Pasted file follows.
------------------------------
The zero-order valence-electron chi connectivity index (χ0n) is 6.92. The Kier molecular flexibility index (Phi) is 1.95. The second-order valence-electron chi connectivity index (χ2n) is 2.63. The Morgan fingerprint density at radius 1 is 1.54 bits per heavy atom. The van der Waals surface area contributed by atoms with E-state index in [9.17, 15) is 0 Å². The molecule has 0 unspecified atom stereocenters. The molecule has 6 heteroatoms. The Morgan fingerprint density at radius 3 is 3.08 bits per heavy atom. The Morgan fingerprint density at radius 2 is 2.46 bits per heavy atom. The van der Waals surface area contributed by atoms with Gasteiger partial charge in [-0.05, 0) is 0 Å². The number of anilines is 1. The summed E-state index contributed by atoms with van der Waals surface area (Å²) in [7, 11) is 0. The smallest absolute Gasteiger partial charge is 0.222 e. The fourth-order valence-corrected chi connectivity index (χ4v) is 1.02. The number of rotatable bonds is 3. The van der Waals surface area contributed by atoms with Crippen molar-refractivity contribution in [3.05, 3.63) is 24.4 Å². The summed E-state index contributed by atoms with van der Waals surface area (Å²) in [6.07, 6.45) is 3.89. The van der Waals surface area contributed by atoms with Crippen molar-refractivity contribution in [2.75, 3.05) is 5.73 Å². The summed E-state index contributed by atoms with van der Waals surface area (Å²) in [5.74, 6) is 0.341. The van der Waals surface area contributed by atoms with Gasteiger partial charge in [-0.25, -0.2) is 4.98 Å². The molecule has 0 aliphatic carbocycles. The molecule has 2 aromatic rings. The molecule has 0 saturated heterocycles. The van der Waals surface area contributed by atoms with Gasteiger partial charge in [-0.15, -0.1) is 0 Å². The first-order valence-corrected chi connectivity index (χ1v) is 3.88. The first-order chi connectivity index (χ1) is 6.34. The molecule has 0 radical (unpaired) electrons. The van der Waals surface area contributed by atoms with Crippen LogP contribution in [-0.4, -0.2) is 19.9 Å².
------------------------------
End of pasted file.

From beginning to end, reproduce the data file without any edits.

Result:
The zero-order valence-electron chi connectivity index (χ0n) is 6.92. The Kier molecular flexibility index (Phi) is 1.95. The second-order valence-electron chi connectivity index (χ2n) is 2.63. The Morgan fingerprint density at radius 1 is 1.54 bits per heavy atom. The van der Waals surface area contributed by atoms with E-state index in [9.17, 15) is 0 Å². The molecule has 0 unspecified atom stereocenters. The molecule has 6 heteroatoms. The Morgan fingerprint density at radius 3 is 3.08 bits per heavy atom. The Morgan fingerprint density at radius 2 is 2.46 bits per heavy atom. The van der Waals surface area contributed by atoms with Gasteiger partial charge in [-0.05, 0) is 0 Å². The number of anilines is 1. The summed E-state index contributed by atoms with van der Waals surface area (Å²) in [7, 11) is 0. The smallest absolute Gasteiger partial charge is 0.222 e. The fourth-order valence-corrected chi connectivity index (χ4v) is 1.02. The number of rotatable bonds is 3. The van der Waals surface area contributed by atoms with Crippen molar-refractivity contribution in [3.05, 3.63) is 24.4 Å². The summed E-state index contributed by atoms with van der Waals surface area (Å²) in [6.07, 6.45) is 3.89. The van der Waals surface area contributed by atoms with Crippen molar-refractivity contribution in [2.75, 3.05) is 5.73 Å². The summed E-state index contributed by atoms with van der Waals surface area (Å²) in [5.74, 6) is 0.341. The van der Waals surface area contributed by atoms with Gasteiger partial charge in [-0.25, -0.2) is 4.98 Å². The molecule has 0 aliphatic carbocycles. The molecule has 2 aromatic rings. The molecule has 0 saturated heterocycles. The van der Waals surface area contributed by atoms with Gasteiger partial charge in [-0.15, -0.1) is 0 Å². The first-order valence-corrected chi connectivity index (χ1v) is 3.88. The first-order chi connectivity index (χ1) is 6.34. The molecule has 0 radical (unpaired) electrons. The van der Waals surface area contributed by atoms with Crippen LogP contribution in [-0.4, -0.2) is 19.9 Å².